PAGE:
Are Participants Under 30 the DIFM Generation?

By Nevin Adams • March 28, 2017 • 0 Comments
A new survey offers some compelling insights about Millennial savers.

Millennials are already the largest workforce demographic, or course – and they haven’t all gotten to the workplace yet. A new JPMorgan survey provides three critical findings from their research on the attitudes toward saving and investing among the youngest members of the U.S. labor force.

Most identify as “do it for me” investors.

The JP Morgan research finds that those under 30 are more likely than those 30 and over to classify themselves as “do it for me” investors (69% vs. 56%). The researchers say that these Millennial investors want help selecting their investments and prefer to leave most of the ongoing investment decisions to experienced investment professionals (vs. “do it yourself” investors, who prefer to take a more hands-on approach).

They are also more likely than those over 30 to appreciate receiving notifications from their employer if they are not saving enough (62% of those under 30 vs. 34% of those 30 and over).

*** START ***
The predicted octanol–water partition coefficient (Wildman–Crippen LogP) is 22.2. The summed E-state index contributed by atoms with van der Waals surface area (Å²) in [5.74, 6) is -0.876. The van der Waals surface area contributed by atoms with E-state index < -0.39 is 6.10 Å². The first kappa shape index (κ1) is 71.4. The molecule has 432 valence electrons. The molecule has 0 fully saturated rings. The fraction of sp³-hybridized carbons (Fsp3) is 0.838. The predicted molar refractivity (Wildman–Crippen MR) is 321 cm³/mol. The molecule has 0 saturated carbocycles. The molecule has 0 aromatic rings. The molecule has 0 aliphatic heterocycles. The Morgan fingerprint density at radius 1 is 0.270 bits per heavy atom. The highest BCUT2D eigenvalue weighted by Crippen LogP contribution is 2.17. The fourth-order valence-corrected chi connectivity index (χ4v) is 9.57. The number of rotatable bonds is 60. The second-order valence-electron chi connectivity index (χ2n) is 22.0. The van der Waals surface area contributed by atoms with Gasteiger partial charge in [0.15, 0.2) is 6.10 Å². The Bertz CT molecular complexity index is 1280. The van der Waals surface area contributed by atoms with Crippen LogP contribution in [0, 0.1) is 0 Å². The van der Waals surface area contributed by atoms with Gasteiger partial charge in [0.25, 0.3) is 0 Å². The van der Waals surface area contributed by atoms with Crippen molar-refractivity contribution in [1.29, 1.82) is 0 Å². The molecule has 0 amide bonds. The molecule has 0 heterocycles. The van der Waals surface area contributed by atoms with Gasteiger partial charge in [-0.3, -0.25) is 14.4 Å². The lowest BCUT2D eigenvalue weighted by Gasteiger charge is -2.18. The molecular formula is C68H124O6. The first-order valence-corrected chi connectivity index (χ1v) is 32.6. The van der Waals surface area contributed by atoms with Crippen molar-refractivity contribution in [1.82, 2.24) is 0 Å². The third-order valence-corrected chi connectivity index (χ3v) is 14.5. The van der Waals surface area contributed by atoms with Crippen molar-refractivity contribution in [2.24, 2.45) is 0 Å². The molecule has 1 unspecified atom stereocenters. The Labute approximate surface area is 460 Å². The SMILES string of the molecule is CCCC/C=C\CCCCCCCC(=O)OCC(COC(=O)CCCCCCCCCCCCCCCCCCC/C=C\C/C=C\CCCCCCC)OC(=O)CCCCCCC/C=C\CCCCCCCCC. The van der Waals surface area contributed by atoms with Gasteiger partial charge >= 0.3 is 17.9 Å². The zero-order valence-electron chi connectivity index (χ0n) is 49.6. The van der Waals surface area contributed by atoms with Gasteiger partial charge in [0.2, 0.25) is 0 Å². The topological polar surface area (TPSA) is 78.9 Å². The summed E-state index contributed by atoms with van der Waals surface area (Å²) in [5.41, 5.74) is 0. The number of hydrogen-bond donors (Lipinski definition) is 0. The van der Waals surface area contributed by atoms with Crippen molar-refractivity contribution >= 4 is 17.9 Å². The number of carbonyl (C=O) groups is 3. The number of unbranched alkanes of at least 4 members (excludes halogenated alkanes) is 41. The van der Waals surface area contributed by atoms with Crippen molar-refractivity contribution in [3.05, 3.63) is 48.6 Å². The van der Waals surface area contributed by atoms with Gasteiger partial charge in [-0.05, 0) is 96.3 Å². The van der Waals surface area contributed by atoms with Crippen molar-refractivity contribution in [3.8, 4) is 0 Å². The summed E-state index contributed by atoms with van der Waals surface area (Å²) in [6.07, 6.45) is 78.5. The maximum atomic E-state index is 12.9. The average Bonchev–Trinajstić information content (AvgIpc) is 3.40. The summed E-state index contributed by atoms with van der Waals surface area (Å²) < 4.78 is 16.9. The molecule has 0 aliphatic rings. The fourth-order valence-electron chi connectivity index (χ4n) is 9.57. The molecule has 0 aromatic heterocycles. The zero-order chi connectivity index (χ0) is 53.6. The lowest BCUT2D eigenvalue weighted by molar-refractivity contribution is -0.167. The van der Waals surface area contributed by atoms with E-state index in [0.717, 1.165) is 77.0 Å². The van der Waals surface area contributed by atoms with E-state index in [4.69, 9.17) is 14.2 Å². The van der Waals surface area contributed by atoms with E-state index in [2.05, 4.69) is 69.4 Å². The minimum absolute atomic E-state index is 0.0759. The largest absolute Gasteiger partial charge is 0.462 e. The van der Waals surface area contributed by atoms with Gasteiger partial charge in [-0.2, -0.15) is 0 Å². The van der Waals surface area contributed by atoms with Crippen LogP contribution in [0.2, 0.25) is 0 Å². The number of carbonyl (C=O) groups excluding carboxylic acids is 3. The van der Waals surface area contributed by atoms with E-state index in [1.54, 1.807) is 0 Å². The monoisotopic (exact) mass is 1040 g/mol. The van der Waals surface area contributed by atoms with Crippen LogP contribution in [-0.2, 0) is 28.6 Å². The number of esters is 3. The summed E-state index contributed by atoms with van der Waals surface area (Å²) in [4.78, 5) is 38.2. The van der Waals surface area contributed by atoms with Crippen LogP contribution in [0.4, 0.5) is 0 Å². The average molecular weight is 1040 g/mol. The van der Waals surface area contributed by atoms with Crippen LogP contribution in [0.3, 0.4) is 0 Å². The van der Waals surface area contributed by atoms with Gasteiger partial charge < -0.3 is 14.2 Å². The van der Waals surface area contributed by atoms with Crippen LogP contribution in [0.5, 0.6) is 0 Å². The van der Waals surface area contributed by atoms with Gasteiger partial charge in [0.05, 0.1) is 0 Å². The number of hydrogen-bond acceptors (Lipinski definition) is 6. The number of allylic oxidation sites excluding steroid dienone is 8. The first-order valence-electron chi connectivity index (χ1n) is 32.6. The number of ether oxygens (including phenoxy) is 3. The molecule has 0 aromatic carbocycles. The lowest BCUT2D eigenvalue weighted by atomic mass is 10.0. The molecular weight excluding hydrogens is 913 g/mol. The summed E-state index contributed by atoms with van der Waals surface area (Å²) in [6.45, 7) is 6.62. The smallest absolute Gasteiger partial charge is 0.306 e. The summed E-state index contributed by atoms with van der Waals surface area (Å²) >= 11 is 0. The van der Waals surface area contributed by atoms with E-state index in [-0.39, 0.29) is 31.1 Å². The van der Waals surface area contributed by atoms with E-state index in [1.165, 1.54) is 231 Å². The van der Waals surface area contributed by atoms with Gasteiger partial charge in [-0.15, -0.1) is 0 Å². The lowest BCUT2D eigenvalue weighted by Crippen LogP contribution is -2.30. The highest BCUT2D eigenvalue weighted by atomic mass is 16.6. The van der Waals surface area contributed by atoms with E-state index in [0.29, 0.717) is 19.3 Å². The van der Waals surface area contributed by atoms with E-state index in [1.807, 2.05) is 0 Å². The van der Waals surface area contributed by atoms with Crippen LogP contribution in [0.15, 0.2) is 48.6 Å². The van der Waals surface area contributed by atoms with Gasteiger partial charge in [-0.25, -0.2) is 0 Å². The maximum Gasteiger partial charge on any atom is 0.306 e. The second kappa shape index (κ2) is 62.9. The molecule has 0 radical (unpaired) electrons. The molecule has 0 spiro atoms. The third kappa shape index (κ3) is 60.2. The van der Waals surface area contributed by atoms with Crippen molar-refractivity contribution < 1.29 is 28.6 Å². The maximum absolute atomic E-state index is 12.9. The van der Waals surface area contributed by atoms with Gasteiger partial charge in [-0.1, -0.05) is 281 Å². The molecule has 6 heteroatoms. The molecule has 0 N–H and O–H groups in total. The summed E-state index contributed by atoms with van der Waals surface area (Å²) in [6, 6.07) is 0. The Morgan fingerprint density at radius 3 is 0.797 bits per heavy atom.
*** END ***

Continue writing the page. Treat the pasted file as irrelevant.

They expect their employers to take responsibility for helping them save and invest for retirement.

I remember a survey finding from years back that Millennials take it as a sign that their employer doesn’t care if they don’t provide at least some guidance on making these choices. The JP Morgan survey found that they are more likely to assign at least some degree of responsibility to their employers for helping them save for retirement (82% vs. 73% for those 30 and over). What’s more, half of those under 30 think their employer has an obligation to help them choose the right investments, compared with only 22% of their older colleagues.

They are among the strongest proponents of the “automatic 401(k).”

While some employers remain reluctant to impose their paternalism on plan design, the JP Morgan research finds that, particularly among participants under 30, support for automatic plan features, as well as asset allocation strategies. The report notes that a large majority are in favor of or at least neutral toward automatic enrollment (84%) and automatic contribution escalation (86%), and the group is close to unanimous in its support of target date funds and re-enrollment.